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Travis Vandergriff, MD, discusses the unique collaboration with ophthalmologists and urologists in the rare skin condition.
As previously discussed on HCPLive, Stevens-Johnson Syndrome (SJS) is an often under-recognized and under-addressed, potentially fatal rare skin condition. In fact, the severe cutaneous drug reaction often falls on the shoulders of dermatologists identifying signs and symptoms and initiating care as soon as possible.
But what is the full SJS care team, and what treatment options are available?
In the second segment of an interview with HCPLive during the Society of Dermatology Physician Assistants (SDPA) 2022 Annual Meeting, Travis Vandergriff, MD, associate professor in the department of dermatology at UT Southwestern Medical Center, discussed the value of swift progression from diagnosis to care in patients with suspected SJS.
“Days are definitely important,” Vandergriff said. “It can progress very quickly, and even just 1 or 2 days make a big difference.” Vandergriff advised clinicians always check back on uncertain patients within a day of initial symptoms, and to be sure to monitor for changes in appearance at the site of scarring.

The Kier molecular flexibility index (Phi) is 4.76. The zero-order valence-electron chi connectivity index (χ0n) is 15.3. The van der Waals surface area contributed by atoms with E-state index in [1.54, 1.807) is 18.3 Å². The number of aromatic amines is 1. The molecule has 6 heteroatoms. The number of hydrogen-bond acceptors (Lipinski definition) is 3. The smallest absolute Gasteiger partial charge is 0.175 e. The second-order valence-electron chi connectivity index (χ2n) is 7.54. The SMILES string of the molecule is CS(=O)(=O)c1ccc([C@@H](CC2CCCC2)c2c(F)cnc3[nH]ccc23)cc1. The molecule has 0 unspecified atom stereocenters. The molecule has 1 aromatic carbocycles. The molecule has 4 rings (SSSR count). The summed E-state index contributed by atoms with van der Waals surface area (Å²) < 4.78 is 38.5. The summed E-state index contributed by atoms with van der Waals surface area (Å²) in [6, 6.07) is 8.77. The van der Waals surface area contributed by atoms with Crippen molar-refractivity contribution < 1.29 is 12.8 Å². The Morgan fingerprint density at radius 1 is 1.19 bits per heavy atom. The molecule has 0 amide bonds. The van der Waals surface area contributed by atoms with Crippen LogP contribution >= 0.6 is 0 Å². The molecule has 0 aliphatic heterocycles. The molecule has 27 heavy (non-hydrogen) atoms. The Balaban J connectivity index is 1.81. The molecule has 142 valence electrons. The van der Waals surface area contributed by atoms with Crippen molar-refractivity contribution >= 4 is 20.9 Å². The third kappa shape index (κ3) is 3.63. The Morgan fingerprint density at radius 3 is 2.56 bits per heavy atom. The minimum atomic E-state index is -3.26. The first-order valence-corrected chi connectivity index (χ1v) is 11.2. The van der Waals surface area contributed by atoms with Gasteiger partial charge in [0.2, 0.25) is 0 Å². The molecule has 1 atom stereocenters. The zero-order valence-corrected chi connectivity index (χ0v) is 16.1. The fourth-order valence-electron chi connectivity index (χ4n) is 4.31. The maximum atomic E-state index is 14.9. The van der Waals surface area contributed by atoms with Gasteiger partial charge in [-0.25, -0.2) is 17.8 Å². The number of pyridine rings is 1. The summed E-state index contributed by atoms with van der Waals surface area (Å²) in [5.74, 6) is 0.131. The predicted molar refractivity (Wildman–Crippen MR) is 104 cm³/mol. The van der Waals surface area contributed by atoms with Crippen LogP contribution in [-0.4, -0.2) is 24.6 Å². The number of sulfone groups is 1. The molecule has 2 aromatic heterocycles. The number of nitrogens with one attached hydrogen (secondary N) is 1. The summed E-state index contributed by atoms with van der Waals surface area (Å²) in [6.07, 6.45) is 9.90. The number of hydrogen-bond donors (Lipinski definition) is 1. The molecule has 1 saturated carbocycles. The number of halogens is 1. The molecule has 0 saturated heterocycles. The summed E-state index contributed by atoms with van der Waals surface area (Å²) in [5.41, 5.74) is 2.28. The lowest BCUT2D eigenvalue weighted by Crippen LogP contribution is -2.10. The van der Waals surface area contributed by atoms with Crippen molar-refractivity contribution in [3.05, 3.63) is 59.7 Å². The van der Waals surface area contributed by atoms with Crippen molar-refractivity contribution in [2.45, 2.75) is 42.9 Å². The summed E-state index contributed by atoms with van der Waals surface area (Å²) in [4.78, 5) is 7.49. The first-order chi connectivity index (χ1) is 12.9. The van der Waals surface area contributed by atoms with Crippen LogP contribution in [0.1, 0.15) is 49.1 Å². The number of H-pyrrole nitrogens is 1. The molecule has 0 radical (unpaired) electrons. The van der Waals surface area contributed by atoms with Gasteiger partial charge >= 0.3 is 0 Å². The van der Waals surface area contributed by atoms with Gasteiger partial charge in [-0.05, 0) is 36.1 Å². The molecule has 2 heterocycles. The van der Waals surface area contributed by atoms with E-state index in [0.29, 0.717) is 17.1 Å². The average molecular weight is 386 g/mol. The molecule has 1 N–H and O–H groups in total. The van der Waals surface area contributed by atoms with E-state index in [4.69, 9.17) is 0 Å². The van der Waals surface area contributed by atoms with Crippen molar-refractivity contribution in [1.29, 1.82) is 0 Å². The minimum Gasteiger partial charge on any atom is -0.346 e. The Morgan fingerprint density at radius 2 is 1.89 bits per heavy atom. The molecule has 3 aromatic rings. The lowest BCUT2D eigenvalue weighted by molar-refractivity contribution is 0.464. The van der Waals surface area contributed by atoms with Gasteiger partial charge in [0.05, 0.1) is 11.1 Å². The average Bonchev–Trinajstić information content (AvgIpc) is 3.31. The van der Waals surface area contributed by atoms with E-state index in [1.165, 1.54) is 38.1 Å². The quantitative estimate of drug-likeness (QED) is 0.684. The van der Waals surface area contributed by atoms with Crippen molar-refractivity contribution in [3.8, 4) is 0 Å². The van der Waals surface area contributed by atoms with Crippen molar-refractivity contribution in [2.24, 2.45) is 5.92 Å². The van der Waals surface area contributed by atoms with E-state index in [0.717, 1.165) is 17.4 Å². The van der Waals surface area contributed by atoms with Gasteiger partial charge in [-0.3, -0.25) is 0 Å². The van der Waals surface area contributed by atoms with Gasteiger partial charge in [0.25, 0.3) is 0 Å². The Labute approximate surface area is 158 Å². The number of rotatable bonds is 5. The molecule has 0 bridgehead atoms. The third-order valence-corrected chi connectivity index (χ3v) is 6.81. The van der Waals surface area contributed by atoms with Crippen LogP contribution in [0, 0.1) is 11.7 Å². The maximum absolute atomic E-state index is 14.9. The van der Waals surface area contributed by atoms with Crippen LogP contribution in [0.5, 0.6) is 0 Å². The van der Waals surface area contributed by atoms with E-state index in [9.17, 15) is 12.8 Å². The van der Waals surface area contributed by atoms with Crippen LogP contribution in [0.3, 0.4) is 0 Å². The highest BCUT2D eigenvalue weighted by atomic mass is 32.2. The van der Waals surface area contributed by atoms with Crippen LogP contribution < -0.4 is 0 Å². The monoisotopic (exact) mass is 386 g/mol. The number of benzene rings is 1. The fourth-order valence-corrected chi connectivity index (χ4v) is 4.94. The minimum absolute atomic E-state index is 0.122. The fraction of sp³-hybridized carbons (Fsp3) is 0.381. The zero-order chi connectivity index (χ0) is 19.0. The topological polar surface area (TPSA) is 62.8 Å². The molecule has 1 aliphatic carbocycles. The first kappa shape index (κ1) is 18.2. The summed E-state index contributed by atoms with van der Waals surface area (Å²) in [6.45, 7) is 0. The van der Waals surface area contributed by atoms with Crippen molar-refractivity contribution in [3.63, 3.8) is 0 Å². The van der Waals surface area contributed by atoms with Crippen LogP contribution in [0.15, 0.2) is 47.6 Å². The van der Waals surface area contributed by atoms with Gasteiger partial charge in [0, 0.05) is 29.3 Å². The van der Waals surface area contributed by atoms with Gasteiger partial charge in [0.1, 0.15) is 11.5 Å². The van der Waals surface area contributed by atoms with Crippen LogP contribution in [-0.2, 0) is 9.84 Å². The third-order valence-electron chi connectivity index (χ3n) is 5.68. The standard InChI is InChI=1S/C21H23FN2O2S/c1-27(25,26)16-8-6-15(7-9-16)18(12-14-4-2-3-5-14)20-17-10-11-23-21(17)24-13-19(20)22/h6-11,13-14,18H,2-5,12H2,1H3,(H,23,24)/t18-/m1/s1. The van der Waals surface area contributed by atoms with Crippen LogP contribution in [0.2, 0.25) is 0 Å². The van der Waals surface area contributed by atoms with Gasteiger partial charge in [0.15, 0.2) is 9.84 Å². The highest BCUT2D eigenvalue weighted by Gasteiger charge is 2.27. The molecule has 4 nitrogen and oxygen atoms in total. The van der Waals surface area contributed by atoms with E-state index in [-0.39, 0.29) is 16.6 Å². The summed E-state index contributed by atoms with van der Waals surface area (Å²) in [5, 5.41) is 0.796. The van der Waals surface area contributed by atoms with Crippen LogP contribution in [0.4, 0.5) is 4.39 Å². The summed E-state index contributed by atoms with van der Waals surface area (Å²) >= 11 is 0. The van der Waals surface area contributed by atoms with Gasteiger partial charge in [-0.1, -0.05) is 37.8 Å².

Vandergriff additionally discussed the roles of the unique cross-specialty care team involved with SJS, including ophthalmologists, urologists, and gynecologists—teams that he stressed his team at UT Southwestern always utilize for follow-up evaluations at least.
“All SJS patients should be evaluated by an ophthalmologist, and that’s looking for eye involvement, and that could lead to scarring,” he explained. “It may not be clinically obvious that there’s inflammation in the eye, but they can detect that through an eye exam.”
Regarding urologists and gynecologists, Vandergriff stressed the risk of erosion in the mucosal parts of the genital and urinary systems. It could require topical treatments or post-recovery monitoring for strictures and scarring.
“Those 2 teams are really important to consult and involve, during the acute process and then to follow up with afterwards and ensure there is no long-term sequelae or scarring in the affected areas,” he said.
On the subject of long-term outpatient care, Vandergriff said the timeline depends on patient risk factors, comorbidities, and total surface area impacted by the disease. Some patients who survive may be following up with specialists for 6-plus months.
He also discussed the current state of research into potential value of immunotherapies versus standard care for patients with SJS, and the significance of clinicians contributing data toward necessary clinical trials.
“The 2 biggest points to make would be is to recognize the early presentation, and I think that’s an opportunity for education, and then no. 2 is to really pursue the clinical trials that are just beginning to find the best treatment protocols,” Vandergriff said.